Capability of ground fertiliser placement when spread from fixed wing aircraft


  • S.E. Chok
  • M.C.E. Grafton
  • I.J. Yule
  • M.J. Manning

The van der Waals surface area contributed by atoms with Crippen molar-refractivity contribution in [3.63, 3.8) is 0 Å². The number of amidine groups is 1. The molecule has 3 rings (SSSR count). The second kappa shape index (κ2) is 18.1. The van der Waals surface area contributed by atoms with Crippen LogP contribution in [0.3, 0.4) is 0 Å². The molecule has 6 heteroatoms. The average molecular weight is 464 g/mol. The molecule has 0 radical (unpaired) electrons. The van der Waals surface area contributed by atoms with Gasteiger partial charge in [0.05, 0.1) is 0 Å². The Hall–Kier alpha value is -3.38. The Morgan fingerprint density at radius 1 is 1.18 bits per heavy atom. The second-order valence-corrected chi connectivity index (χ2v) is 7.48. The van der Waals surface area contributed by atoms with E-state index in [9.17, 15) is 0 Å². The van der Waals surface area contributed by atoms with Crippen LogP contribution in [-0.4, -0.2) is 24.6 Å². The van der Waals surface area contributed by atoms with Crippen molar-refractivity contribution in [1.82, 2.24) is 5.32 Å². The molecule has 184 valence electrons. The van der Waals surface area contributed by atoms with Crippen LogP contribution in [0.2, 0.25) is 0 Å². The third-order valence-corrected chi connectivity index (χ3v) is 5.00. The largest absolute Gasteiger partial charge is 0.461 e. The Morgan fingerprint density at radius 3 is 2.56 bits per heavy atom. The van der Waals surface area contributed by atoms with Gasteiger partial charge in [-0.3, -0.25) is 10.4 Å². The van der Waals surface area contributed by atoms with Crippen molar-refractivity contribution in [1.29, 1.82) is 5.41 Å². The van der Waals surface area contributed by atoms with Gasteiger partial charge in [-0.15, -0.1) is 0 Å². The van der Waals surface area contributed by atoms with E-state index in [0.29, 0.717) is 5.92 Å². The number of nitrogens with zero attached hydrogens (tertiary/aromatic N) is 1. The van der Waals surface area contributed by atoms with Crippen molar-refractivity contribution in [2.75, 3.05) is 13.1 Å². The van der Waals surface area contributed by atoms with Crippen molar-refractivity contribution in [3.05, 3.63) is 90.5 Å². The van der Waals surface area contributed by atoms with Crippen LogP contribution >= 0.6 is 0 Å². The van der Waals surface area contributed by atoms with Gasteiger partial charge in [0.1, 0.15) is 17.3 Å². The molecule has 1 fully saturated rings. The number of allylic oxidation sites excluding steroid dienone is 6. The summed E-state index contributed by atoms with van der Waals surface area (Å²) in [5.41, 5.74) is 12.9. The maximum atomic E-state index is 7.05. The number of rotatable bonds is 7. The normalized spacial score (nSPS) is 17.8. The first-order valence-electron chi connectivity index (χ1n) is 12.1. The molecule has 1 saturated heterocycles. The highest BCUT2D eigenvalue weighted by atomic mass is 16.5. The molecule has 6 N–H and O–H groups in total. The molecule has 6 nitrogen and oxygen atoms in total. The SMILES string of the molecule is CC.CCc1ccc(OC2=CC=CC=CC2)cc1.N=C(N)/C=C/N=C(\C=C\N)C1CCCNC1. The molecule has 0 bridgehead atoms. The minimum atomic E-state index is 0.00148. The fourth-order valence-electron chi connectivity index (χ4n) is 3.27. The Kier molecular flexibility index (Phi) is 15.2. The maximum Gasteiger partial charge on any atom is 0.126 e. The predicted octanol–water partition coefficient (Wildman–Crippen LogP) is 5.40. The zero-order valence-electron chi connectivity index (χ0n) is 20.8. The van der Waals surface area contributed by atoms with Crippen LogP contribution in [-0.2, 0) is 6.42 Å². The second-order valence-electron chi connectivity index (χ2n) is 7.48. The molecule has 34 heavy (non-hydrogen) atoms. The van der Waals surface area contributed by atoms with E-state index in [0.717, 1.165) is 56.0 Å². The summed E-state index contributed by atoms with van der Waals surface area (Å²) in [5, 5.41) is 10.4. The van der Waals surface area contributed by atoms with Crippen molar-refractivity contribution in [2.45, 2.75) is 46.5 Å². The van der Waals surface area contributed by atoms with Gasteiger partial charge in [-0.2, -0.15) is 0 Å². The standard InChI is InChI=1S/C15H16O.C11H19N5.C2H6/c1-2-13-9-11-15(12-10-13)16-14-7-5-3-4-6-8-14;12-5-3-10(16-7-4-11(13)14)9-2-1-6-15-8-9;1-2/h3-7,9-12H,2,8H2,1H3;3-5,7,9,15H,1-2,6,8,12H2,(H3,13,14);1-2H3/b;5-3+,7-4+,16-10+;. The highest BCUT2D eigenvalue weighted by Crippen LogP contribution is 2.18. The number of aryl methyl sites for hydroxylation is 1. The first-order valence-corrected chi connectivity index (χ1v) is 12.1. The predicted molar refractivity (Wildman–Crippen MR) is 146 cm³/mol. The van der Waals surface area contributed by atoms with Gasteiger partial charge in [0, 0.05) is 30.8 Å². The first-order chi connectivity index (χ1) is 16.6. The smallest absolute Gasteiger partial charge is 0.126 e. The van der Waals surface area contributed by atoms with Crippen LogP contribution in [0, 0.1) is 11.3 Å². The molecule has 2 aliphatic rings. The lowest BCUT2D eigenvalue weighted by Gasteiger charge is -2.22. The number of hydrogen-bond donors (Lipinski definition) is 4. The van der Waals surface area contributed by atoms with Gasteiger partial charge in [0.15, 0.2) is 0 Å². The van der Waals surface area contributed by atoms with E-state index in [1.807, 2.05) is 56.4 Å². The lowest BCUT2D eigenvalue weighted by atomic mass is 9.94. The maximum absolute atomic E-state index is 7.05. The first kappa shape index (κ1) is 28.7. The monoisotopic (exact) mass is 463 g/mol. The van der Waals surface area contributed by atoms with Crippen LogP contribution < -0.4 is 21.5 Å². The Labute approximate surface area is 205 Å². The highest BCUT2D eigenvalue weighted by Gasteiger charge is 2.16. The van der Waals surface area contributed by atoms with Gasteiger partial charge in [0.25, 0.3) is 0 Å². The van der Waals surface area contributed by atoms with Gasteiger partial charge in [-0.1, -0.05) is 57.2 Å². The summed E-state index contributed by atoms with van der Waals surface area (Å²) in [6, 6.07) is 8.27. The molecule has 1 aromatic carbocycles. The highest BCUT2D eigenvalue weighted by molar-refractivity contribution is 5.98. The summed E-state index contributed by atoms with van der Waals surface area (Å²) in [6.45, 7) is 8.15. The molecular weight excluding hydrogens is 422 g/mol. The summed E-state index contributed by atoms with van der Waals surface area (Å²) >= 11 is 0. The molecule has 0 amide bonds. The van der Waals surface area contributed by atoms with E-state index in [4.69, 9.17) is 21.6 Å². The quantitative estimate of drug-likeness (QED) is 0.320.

Aerial topdressing using differential rate application technology improves fertiliser spreading on hill country farms. However, the system's ability to place fertiliser accurately and precisely within an area needs to be determined. Accuracy was determined by comparing measured and intended application rates. Precision was indicated by the coefficient of variation (CV), which is the standard deviation of the measured application rate over the mean of this rate. Two trials were carried out, where aircraft deposited fertiliser at two application rates and fertiliser was captured using cone-shaped collectors. The average measured application rate for both trials was less than the intended rate. The CV ranged from 35 to 57%, and was lower than CV's from pilot-operated hopper systems (78%). A one-way analysis of variance test found the difference between measured application rate in the high and low application zone was statistically significant. The results indicate work is required to improve the accuracy and precision of the differential rate system, however, the system shows promise. Keywords: differential rate application technology, aerial spreading, fertiliser placement






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